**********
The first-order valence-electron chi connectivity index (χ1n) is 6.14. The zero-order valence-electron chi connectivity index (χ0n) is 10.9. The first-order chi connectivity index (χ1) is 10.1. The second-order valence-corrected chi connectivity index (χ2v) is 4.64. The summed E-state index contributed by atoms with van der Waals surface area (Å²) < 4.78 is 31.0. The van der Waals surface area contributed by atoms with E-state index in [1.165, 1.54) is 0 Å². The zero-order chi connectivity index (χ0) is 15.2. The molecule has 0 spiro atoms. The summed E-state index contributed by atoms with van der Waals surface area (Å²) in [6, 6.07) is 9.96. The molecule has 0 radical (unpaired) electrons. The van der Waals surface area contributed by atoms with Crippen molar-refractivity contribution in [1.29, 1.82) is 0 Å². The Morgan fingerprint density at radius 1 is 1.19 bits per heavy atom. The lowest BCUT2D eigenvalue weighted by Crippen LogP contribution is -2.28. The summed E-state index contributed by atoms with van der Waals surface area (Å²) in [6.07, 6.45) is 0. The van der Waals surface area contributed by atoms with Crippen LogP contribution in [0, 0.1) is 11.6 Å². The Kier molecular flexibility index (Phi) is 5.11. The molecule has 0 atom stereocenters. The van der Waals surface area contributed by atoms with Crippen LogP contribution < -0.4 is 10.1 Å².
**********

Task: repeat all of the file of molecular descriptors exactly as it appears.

The first-order valence-electron chi connectivity index (χ1n) is 6.14. The zero-order valence-electron chi connectivity index (χ0n) is 10.9. The first-order chi connectivity index (χ1) is 10.1. The second-order valence-corrected chi connectivity index (χ2v) is 4.64. The summed E-state index contributed by atoms with van der Waals surface area (Å²) < 4.78 is 31.0. The van der Waals surface area contributed by atoms with E-state index in [1.165, 1.54) is 0 Å². The zero-order chi connectivity index (χ0) is 15.2. The molecule has 0 spiro atoms. The summed E-state index contributed by atoms with van der Waals surface area (Å²) in [6, 6.07) is 9.96. The molecule has 0 radical (unpaired) electrons. The van der Waals surface area contributed by atoms with Crippen molar-refractivity contribution in [1.29, 1.82) is 0 Å². The Morgan fingerprint density at radius 1 is 1.19 bits per heavy atom. The lowest BCUT2D eigenvalue weighted by Crippen LogP contribution is -2.28. The summed E-state index contributed by atoms with van der Waals surface area (Å²) in [6.07, 6.45) is 0. The van der Waals surface area contributed by atoms with Crippen LogP contribution in [0, 0.1) is 11.6 Å². The Kier molecular flexibility index (Phi) is 5.11. The molecule has 0 atom stereocenters. The van der Waals surface area contributed by atoms with Crippen LogP contribution < -0.4 is 10.1 Å².